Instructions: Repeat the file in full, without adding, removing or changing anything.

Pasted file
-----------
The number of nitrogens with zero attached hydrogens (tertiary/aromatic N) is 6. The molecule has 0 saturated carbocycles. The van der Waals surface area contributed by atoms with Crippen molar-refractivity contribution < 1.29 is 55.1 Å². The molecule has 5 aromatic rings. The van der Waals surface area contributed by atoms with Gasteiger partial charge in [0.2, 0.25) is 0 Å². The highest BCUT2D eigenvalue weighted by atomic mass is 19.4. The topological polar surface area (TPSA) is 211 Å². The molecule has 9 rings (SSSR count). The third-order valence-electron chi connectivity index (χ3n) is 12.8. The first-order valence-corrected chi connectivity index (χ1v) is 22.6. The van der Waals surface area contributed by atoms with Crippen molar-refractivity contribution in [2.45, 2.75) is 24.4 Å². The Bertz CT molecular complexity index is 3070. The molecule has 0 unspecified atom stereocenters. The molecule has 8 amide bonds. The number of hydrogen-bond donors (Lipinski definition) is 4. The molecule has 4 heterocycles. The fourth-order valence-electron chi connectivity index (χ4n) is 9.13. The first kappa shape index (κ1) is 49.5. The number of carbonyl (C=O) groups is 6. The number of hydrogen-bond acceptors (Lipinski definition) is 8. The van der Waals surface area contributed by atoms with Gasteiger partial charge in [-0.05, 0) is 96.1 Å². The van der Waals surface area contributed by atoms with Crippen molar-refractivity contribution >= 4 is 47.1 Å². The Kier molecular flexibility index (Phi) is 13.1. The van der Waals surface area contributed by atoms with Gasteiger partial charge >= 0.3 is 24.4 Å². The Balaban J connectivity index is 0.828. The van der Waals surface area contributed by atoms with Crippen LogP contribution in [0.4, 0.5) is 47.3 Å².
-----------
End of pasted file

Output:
The number of nitrogens with zero attached hydrogens (tertiary/aromatic N) is 6. The molecule has 0 saturated carbocycles. The van der Waals surface area contributed by atoms with Crippen molar-refractivity contribution < 1.29 is 55.1 Å². The molecule has 5 aromatic rings. The van der Waals surface area contributed by atoms with Gasteiger partial charge in [0.2, 0.25) is 0 Å². The highest BCUT2D eigenvalue weighted by atomic mass is 19.4. The topological polar surface area (TPSA) is 211 Å². The molecule has 9 rings (SSSR count). The third-order valence-electron chi connectivity index (χ3n) is 12.8. The first-order valence-corrected chi connectivity index (χ1v) is 22.6. The van der Waals surface area contributed by atoms with Crippen molar-refractivity contribution in [2.45, 2.75) is 24.4 Å². The Bertz CT molecular complexity index is 3070. The molecule has 0 unspecified atom stereocenters. The molecule has 8 amide bonds. The number of hydrogen-bond donors (Lipinski definition) is 4. The molecule has 4 heterocycles. The fourth-order valence-electron chi connectivity index (χ4n) is 9.13. The first kappa shape index (κ1) is 49.5. The number of carbonyl (C=O) groups is 6. The number of hydrogen-bond acceptors (Lipinski definition) is 8. The van der Waals surface area contributed by atoms with Gasteiger partial charge in [-0.05, 0) is 96.1 Å². The van der Waals surface area contributed by atoms with Crippen molar-refractivity contribution >= 4 is 47.1 Å². The Kier molecular flexibility index (Phi) is 13.1. The van der Waals surface area contributed by atoms with Gasteiger partial charge >= 0.3 is 24.4 Å². The Balaban J connectivity index is 0.828. The van der Waals surface area contributed by atoms with Crippen LogP contribution in [0.4, 0.5) is 47.3 Å².